If you haven't joined the Fuel Rewards Network program, you're missing out on big savings on Shell Fuel.  Money you could spend on groceries, clothes or vacations. Anything sounds better than spending money on gas for the car.

I love my little fuel card, he goes with me everywhere.

If you want to save money (who doesn't?), visit and sign up today.  It's quick and easy, and you'll be so glad you did.  You can also get more information by visiting the FRN Facebook Page.
Watch these fun videos that show how great it feels to save with FRN!
Happy driving, and even happier saving!

Friday, May 17, 2013

Teacher Gift: Candy Jars

If you teach my children stop reading.

I'm 99% certain that warning was not needed.

If your munchkins are still in school (can't keep up with nationwide school calendars these days), this post might come in handy.  If by some chance you're already enjoying your summer vacation with your kids, save this post for next year.  Or use it for a camp counselor.  Or a birthday gift.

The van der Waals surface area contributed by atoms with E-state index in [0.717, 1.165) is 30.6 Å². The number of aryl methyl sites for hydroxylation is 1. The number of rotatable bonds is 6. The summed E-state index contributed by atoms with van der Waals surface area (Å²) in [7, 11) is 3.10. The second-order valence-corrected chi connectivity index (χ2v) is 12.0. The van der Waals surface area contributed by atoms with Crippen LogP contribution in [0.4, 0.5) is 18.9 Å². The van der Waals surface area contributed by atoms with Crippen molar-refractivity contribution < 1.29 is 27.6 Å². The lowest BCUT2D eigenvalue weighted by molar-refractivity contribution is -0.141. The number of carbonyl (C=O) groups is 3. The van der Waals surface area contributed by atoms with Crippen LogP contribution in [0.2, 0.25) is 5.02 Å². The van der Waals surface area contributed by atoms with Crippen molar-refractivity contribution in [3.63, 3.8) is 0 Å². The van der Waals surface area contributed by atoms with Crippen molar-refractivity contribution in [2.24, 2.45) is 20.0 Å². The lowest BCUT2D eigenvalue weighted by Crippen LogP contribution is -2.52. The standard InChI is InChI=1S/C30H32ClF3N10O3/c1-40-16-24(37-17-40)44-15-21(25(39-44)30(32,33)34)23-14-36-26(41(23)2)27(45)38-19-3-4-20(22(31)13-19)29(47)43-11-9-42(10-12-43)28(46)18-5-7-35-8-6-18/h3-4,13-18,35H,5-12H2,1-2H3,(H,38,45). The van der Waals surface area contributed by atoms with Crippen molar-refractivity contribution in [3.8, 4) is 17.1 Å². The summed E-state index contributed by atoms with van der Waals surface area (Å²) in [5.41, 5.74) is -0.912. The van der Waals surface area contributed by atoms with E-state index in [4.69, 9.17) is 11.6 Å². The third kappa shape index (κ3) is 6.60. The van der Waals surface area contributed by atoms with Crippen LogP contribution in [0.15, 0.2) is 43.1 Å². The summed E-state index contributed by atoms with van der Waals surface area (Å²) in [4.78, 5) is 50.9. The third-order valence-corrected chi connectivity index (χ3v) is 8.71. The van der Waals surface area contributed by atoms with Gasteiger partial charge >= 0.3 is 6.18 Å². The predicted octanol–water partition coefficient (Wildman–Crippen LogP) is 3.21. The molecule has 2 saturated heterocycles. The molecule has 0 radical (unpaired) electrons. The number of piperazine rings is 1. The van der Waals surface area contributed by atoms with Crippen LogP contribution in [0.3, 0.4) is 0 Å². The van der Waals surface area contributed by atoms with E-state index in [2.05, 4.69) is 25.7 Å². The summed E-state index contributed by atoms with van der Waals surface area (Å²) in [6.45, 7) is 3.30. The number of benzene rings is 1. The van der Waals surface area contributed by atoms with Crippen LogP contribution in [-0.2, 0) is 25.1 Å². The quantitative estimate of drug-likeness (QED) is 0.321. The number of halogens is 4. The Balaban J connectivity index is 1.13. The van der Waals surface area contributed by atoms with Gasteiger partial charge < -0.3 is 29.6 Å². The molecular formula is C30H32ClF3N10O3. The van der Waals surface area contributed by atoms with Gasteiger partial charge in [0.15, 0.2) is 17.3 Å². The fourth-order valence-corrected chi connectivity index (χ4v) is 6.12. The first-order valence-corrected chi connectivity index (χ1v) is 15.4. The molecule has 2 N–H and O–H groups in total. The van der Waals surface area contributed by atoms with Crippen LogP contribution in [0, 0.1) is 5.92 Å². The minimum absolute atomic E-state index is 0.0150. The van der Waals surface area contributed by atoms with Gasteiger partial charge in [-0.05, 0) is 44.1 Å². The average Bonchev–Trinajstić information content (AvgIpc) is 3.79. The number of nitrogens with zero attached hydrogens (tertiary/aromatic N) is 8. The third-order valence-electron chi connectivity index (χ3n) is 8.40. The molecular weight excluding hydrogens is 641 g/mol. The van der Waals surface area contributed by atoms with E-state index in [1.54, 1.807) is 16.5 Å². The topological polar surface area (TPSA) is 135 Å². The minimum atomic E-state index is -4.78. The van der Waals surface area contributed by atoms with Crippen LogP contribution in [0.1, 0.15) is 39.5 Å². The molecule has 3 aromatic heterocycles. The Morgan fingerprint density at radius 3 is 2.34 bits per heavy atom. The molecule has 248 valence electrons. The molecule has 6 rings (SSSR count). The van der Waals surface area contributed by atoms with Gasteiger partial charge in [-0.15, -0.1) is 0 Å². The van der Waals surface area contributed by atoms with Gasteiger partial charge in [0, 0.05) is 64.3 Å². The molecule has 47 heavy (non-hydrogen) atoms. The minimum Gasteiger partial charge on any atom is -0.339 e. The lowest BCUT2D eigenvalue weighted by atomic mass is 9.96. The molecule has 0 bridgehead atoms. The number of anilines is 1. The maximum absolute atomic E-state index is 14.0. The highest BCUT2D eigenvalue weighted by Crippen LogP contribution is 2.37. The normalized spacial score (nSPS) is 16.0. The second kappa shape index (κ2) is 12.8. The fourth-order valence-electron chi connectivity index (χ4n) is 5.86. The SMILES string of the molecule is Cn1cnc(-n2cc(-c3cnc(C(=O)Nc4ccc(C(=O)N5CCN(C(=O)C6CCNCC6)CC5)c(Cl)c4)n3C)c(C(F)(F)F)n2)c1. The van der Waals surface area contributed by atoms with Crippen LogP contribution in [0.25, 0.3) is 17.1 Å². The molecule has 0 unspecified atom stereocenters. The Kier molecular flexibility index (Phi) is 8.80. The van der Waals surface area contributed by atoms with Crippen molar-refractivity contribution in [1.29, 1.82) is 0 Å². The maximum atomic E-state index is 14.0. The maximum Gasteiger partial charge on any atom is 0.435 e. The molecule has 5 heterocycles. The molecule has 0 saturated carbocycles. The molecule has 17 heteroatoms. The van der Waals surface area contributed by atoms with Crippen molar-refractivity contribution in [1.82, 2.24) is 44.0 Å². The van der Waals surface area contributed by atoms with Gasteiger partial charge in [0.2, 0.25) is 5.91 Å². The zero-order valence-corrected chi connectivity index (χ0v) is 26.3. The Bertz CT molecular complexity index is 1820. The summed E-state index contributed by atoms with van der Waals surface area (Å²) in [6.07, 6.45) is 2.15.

Or make it for yourself and eat the candy when your kids are driving you mad and you want to stick needles in your eyes.

These candy jars are very easy to make.  And they require little extra supplies if you have some basic craft items in your house.  A glue gun is worthwhile investment if you don't have one, as are jelly/jam jars.

Jars are very versatile, and glue guns are awesome. 

These jars are whimsical, fun, and they can save you money if you are in need of a few teacher gifts. 

Two important tips for these jars.  

#1:  You are going for color.  Bright colors work for ribbon and candies.
#2:  Use what you have in your home.  Don't go crazy purchasing special ribbon or tissue paper.  Find something that will work in your basement or closet and USE it!

"Super Sweet Teacher" Candy Jars

Jars with lids (I recommend Pint Jars or larger)
Candies (Skittles, M&M's etc)
Colorful ribbon (curling and craft ribbon)
Colorful tissue paper, wrapping paper or regular paper
Scissors (craft and regular)
Glue Gun (or use Elmer's if you must)
Cellophane or plastic treat sacks if attaching gift card

Wash and dry jars and lids.

Full with assortment of colorful candies (I used Skittles and M&M's).

Cut tissue paper in squares to fit over jar lids, leaving about 2-3" around edges.  Screw lid on gently.

Measure craft ribbon alongside rim of jar, and cut.  Using glue gun, secure in place.

If attaching a gift card, wrap in cellophane.  Cutting down those plastic treat bags works well too.  Tie curly ribbon tightly around cello (or party bag).  Leave enough slack to tie this ribbon around jar (leave about 12" to be safe.  You can always trim it down).